Originally Posted by sylph
That sounds interesting. I have a stand alone AIS receiver which I like because it consumes minimal power and I do not rely on having a computer on 24 hours a day. Also installed a second VHF antenna figuring it would make a good emergency antenna in case of a dismasting. But very much like the idea of an integrated VHF radio and AIS with inbuilt display. Can you recommend a model?
The one we have is Standard Horizon GX2100
but there may be others out there like it. The street price when we purchased it was $220. One of the really nice accessories is the remote mike which you can purchase for it. You can place the radio inside the boat and the remote mike at the helm--nice thing about the particular remote mike
is that it does everything the radio does--including show you a tiny view of the AIS targets. You can scroll through them to see particulars, as well. Very useful little add-on gadget. Street price is a little under $100. You don't need it--it's just a nice little thing. We didn't have one for the first year we had the radio. That particular radio is pretty amazing in numerous ways--you can set waypoints on it and watch your bearing and distance to the waypoint on the mike or radio. Means you don't even have to have a computer/chartplotter turned on. Just your paper charts, a log book and the radio w/gps for easy tracking. We seldom have the computer on--we have a tiny chartplotter on a Nokia N810 (an old PDA w/gps loaded with something called Mameo mapper) and this radio.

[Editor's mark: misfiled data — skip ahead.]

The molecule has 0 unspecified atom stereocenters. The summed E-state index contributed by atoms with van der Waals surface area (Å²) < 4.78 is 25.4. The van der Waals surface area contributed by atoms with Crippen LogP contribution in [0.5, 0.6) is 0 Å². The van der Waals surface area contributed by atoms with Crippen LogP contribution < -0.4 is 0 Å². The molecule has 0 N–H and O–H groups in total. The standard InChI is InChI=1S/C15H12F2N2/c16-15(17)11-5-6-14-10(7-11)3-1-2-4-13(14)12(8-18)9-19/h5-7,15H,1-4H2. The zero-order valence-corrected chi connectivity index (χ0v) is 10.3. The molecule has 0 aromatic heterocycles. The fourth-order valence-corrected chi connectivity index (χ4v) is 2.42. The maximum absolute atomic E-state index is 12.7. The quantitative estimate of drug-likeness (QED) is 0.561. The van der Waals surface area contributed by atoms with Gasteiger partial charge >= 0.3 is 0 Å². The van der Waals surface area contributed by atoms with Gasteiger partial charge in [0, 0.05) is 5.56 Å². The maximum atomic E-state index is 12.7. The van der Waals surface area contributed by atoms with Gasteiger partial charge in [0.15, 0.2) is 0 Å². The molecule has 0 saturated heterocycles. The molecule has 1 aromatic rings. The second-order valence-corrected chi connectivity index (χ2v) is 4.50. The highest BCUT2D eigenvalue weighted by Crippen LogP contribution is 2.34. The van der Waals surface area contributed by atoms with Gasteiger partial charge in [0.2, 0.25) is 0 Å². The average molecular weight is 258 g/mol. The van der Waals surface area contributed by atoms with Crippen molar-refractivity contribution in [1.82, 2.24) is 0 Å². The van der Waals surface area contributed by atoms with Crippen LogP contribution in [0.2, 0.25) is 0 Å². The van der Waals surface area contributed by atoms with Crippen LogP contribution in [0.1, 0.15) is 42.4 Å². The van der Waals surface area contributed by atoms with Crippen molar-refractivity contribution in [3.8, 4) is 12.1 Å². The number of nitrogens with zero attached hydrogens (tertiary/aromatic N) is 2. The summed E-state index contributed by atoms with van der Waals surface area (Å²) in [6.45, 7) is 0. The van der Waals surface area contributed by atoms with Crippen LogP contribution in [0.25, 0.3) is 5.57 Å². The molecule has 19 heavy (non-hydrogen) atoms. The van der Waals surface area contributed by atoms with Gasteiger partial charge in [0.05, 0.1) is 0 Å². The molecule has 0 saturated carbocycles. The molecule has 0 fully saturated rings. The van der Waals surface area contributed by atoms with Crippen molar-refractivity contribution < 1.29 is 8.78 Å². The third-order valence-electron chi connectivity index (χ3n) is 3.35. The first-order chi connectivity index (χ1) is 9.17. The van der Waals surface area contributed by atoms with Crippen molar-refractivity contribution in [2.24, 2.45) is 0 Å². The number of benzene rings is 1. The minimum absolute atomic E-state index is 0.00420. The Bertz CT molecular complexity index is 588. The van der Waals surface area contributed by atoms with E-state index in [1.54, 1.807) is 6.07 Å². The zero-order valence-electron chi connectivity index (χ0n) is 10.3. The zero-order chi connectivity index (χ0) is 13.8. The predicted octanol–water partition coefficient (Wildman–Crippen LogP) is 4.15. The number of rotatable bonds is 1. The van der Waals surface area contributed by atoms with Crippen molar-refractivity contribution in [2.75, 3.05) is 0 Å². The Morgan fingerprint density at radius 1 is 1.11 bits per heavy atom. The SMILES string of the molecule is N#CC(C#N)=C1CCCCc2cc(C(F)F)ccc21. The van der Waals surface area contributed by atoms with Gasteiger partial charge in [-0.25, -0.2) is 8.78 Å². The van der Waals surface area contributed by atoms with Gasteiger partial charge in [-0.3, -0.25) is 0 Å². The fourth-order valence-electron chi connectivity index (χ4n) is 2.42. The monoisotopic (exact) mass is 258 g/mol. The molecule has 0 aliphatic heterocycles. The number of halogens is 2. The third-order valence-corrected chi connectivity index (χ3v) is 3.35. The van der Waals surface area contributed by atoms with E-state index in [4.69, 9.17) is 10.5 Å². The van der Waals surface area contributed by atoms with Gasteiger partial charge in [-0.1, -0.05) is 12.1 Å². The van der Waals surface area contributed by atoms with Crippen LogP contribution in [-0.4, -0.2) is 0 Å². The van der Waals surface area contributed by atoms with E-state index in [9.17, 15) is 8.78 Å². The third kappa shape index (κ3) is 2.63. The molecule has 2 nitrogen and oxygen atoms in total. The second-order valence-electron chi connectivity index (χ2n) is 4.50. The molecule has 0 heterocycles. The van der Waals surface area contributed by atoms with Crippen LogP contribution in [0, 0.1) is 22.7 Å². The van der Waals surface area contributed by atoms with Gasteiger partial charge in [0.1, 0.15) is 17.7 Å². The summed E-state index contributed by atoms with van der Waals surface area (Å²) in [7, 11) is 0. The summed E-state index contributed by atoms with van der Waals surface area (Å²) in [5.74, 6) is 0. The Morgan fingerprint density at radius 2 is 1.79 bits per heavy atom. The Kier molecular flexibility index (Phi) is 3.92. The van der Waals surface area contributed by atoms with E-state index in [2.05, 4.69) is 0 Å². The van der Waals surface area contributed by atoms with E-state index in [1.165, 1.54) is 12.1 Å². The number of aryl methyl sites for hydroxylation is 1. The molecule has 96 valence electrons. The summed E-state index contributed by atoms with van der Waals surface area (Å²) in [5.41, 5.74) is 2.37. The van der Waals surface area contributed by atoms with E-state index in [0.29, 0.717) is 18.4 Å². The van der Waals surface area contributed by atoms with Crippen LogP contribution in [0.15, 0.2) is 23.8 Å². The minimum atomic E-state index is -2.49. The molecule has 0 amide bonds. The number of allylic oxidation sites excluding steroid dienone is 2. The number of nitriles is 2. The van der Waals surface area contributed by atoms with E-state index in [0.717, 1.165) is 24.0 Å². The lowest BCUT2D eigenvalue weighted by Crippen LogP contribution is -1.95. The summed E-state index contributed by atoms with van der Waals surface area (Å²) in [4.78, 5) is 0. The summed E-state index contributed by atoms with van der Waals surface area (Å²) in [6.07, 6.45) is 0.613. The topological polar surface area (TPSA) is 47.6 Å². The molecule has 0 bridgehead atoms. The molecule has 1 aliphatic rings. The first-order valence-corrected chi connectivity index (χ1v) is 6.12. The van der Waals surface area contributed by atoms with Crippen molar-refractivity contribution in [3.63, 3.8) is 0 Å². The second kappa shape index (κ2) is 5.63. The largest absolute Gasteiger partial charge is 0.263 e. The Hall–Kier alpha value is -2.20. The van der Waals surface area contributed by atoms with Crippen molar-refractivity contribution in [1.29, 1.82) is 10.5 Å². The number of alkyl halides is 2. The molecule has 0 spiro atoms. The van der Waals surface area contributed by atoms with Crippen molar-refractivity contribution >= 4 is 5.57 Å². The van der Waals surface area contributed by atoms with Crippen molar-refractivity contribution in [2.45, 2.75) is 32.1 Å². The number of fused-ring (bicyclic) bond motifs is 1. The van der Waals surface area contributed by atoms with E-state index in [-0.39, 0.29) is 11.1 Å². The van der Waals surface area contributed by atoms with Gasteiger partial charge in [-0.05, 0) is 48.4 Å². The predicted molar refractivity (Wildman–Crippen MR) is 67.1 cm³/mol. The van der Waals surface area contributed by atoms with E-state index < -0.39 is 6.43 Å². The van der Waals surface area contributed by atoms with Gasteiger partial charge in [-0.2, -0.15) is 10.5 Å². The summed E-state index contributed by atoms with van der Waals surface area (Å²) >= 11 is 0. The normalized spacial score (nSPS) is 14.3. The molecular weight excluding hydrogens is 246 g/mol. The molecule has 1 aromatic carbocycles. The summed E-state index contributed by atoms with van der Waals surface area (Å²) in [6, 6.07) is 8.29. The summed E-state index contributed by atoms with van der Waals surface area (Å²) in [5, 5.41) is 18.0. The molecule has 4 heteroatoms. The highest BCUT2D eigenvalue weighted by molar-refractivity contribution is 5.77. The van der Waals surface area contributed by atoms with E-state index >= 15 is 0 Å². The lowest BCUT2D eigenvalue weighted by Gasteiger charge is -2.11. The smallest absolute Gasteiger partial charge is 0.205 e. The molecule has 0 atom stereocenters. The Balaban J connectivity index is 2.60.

Extra VHF antenna. Yes, that's a good idea to have a spare. We keep an extra antenna stored under the cockpit which we can install if needed. We have wood masts so our main VHF antenna is a dipole made out of coax cable which hangs inside the foremast near the top (above the spreaders and anything with a lot of metal) That antenna was inexpensive to fabricate and works better than any external antenna we've ever had. If you've got a wood mast without a whole bunch of other wires going through it, it's worth doing. Our steaming light, spreader lights are below the antenna; our anchor light is on the other mast (main mast aft on a schooner). It's all good. Always figured that the antenna was better off inside the mast than outside of it. My biggest worry is that someday the braided rope holding the antenna up in place will chafe through. Shoulda used something like Amsteel...
I'm sort of hijacking this thread with this AIS topic...sorry.